TAKING to social media to spruik products can do brands more damage than good.
Research conducted by UniSA’s Ehrenberg-Bass Marketing Institute shows while consumer brands such as Coca-Cola, Domino’s Pizza and MasterChef Australia have been busily building their following on social media, the level of customer engagement is still extremely low.
This comes as the Australian Association of National Advertisers issued guidelines late last month for brands’ best practice in digital spaces.
According to the association, brands should check their Facebook pages daily and are responsible for content appearing on their walls – no matter who has posted to it.
Dr Karen Nelson-Field, a postdoctoral research fellow at the Ehrenberg-Bass Institute, said brands can run the risk of investing a lot of effort into engaging with customers on social media for very little result.
“The negative effect lies in the wasted marketing dollars trying to get fans to engage and trying to gain incremental sales when we know that firstly, Facebook fans are heavy buyers of the brand, so marketers can’t increase purchase frequency from those who already buy very often, and secondly brand fans are rather unenthusiastic and very rarely interact with the brand after the initial `like’,” Dr Nelson-Field said.
She said at the core of this is the fact customers today are not loyal but rather flit from product to product, making it difficult to engender a relationship on social media.
But social media expert and CEO of Swayve Newsrooms Leila Henderson said there are other ways brands can make the digital space work.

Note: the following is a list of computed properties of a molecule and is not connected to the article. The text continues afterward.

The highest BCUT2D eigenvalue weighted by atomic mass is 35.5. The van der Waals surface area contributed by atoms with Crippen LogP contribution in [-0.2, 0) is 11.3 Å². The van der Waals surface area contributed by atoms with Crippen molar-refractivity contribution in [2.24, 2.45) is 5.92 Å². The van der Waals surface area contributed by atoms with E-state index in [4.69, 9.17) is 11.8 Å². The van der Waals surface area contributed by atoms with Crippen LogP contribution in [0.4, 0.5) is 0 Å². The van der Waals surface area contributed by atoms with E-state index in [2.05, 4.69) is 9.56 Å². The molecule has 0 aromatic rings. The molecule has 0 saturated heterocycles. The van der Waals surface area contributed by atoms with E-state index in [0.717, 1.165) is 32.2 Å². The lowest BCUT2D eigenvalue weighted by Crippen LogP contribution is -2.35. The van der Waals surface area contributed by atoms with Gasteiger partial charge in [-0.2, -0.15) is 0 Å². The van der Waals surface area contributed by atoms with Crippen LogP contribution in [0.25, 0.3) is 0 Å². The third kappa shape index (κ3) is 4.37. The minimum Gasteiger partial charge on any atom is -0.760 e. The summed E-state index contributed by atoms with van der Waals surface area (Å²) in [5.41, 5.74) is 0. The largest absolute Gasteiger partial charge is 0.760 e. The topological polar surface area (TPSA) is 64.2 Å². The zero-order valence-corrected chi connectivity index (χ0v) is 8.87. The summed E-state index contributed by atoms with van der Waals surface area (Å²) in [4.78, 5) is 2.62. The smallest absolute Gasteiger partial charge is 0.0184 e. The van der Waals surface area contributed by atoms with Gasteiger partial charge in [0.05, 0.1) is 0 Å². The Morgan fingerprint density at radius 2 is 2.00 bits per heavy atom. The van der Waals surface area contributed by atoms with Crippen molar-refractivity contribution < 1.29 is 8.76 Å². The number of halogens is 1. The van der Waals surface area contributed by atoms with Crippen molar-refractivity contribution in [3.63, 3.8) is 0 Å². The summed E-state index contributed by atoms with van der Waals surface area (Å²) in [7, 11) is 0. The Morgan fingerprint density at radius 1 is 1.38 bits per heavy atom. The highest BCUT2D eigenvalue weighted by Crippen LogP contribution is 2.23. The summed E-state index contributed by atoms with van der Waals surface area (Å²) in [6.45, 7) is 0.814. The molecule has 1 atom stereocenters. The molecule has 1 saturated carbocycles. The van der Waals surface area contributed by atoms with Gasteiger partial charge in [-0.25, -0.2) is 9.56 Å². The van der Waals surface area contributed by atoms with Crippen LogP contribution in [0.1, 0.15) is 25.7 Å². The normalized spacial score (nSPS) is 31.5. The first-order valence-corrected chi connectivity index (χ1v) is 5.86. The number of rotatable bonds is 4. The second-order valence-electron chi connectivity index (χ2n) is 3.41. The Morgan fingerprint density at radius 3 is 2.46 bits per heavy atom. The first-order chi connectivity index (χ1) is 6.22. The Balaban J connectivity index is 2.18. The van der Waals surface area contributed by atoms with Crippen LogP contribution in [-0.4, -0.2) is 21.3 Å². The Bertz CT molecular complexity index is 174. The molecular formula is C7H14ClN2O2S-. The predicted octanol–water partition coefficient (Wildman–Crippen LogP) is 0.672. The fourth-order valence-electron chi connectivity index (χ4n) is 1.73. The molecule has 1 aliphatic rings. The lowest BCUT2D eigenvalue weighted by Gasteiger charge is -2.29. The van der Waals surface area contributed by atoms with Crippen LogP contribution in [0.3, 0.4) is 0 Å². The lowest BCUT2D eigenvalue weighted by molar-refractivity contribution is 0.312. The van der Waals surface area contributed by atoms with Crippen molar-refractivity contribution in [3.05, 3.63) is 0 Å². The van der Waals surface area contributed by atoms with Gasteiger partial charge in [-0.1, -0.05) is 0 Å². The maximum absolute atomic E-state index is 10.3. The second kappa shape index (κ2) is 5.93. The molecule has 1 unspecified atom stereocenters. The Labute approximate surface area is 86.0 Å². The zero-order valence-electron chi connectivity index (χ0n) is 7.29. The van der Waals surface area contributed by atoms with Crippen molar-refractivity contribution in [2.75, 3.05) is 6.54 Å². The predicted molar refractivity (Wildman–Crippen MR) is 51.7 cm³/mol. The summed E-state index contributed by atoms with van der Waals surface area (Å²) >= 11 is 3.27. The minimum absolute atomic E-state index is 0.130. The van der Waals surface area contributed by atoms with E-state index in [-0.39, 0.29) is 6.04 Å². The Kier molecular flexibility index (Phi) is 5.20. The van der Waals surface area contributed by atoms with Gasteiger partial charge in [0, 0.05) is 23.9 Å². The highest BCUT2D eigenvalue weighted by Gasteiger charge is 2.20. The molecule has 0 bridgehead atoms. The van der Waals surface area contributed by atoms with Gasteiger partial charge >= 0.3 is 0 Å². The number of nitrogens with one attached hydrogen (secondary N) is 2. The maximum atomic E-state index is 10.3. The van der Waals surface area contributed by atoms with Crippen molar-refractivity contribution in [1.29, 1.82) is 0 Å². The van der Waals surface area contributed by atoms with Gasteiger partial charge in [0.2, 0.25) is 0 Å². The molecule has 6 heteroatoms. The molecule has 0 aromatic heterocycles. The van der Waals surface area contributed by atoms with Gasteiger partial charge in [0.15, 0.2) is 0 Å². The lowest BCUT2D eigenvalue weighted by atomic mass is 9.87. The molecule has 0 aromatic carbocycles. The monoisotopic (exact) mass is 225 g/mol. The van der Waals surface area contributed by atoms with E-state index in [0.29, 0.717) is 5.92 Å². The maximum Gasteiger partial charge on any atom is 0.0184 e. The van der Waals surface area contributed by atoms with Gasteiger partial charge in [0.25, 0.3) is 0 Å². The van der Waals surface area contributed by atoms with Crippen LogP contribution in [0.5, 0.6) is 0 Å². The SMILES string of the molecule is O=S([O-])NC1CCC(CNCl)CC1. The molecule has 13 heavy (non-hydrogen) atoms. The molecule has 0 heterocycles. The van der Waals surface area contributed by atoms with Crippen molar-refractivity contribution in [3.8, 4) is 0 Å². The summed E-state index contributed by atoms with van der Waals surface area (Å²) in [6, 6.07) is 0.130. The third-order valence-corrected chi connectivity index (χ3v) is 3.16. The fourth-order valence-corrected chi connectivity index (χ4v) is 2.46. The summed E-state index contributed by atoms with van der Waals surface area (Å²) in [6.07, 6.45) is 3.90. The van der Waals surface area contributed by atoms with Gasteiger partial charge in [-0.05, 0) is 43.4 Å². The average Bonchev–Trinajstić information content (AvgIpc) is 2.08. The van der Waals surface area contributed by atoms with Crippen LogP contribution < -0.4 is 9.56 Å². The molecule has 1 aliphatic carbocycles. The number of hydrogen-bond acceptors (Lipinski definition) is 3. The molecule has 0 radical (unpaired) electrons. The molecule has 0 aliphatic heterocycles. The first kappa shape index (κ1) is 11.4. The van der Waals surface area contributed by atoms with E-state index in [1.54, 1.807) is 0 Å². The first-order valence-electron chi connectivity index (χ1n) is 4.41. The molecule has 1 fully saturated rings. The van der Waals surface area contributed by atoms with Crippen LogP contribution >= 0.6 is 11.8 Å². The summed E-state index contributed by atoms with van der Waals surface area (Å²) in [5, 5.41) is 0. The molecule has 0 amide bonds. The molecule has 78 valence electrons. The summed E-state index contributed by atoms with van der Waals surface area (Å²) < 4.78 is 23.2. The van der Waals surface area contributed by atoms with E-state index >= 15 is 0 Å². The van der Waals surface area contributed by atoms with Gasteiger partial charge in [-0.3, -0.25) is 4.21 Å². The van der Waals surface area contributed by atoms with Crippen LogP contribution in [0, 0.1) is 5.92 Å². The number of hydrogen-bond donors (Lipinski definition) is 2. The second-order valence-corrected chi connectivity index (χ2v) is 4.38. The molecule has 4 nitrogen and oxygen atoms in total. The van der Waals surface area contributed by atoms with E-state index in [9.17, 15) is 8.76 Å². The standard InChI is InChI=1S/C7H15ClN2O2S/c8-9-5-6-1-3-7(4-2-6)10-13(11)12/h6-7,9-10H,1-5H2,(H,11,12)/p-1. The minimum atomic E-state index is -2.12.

“Facebook gives brands unprecedented access to people’s thoughts, feelings and ideas – it’s an amazing repository for consumer research,” Ms Hendersonsaid.
“A brand that tries to engage with a one-size-fits-all mindset won’t succeed.
“You need creative campaigns and many competitions to get cut-through. It’s a resource-hungry medium.”
Ms Henderson cites the example of charity St Vincent De Paul, which used Facebook to increase its fan base among younger customers, 13-15-year-olds.
Research company Online Circle recently published a list of top Facebook brands and television shows, snackfoods and clothing retail featured heavily in its top 20.
Ms Henderson said it’s no accident these brands – among them Pringles, Underbelly and KFC – featured heavily.
“Facebookers like experiences they can show off to their friends, they like prizes and anything that enhances their lifestyle,” she said.
“So entertainment, sport, food, wine, cosmetics and fashion do well.”
Online Circle senior strategist Lucio Ribeiro, in referring to the firm’s research, noted that a large number of fans doesn’t necessarily equate to a sales boom.
“Brands with a high level of fans tend to have a lower level of engagement as it is difficult to mobilise or activate large volumes of people every month,” Mr Ribeiro said.